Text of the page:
Scott: The ground transportation sector is seeing a greater emphasis on travel sustainability on the commercial side. However, this is not, as one may expect, sustainability as it relates to fuel. This is where an employee is being encouraged to bundle trips together, so they are going on fewer, longer trips. From a car rental perspective, larger vehicles are being booked so that passengers have greater distance within the confines of the vehicle. In addition, in some instances where two people booked one car, those two people are now booking separate vehicles to allow for social distancing.
Industry would like for travelers’ health, safety, and wellness to be a primary consideration in government travel going forward. Prior to the pandemic, the idea of safety centered on physical safety (i.e. crime prevention). It’s now at the forefront of industry providers’ thinking to make sure travelers feel safe and that everything possible has been done to ensure that their hotel room, airplane cabin, or rental car has been sanitized for them. This is a change in the post-pandemic world that has been for the better.
At GSA, significantly more than 50 percent of the workforce is now categorized as full-time remote workers. This means they can work from anywhere and subsequently points to the need to establish an environment post-pandemic that is different than what we did going into the pandemic.
Buckner: To frame this historically, look at the past few years—in 2015 the Paris terrorist attacks, in 2017 the coup in Turkey, COVID in 2020, and in 2021 there was the coup in Myanmar, the failure of the Indian medical system, and the evacuation of Afghanistan, followed this year by the situation in Ukraine. As we justify travel, what we’ve seen fail at a large scale globally for travelers is that tracking and alerts are not enough. There is a failure of vendors to get you out of a hurricane zone, a combat zone, or a terrorist attack. There is a failure of insurance, which is purchased in case of a worst-case scenario, but if you read the fine print more often than not these worst-case scenarios are not covered.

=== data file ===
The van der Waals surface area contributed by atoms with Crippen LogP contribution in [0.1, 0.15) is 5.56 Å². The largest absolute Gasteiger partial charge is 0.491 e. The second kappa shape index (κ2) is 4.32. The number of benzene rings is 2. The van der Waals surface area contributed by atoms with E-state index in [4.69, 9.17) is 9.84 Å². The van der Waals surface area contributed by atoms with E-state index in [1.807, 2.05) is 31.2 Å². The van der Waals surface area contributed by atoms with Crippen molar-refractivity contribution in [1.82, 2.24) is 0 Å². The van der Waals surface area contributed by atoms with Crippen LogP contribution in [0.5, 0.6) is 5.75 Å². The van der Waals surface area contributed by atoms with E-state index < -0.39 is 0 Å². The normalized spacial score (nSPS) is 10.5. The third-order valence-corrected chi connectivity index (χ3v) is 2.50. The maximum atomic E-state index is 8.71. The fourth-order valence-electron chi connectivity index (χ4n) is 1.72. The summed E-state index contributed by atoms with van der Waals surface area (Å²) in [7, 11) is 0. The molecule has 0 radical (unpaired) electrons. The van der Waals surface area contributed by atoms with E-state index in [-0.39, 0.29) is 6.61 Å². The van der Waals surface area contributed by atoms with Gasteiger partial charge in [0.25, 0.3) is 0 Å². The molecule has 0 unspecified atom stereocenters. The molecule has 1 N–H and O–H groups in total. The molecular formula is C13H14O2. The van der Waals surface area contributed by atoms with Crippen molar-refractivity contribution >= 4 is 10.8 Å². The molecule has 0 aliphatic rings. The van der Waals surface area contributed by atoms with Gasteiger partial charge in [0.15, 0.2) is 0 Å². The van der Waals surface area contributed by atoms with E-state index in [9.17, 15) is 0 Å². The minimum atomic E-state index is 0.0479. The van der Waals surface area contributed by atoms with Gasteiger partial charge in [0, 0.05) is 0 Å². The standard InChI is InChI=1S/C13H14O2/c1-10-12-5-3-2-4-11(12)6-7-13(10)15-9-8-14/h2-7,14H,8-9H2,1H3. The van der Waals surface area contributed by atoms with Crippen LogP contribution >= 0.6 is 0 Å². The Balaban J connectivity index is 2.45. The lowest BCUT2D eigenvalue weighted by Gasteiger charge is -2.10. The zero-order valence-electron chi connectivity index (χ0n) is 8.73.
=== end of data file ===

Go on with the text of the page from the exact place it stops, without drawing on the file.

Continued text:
Ultimately if we’re going to justify putting people on the road, we must acknowledge that these systems are failing and that the volume of these major global disruptions continues to increase. This is one more part of the calculus. If you’re going to justify travel, then you’ve got to understand the risk-reward, and consider what happens if you have to get them out and it’s not as simple as getting on your return flight
Will sustainability be a major consideration in government travel? Will policies change to encourage and/or mandate more sustainable methods of travel? Will offsets or the purchasing of Sustainable Aviation Fuel (SAF) be something the government participates in?
Burke: Sustainability is a major pillar of this Administration and electrification of vehicles is a high priority. This will require large investments in infrastructure. Without a strong push from the Administration, which is happening, the move toward electric vehicles will not get a foothold.
With regard to SAF, we anticipate how the government travel side will be impacted, but the government follows the market, it does not make it. The policy that gets pushed will help drive the procurement side, the procurement side is what delivers the product in the hands of the day-to-day transaction, affects the individual end-user, and affects management decisions on operating efficiency and effectiveness. On a practical level, this will be integrated into the City Pair Program, but only when the time is right. The framework for policy implementation, agency, and traveler behavior will be built when the market is able to deliver this in a trusted, reliable way. The government will not be on the leading edge in actual government travel impacts but we will be a leading supporter as the market evolves.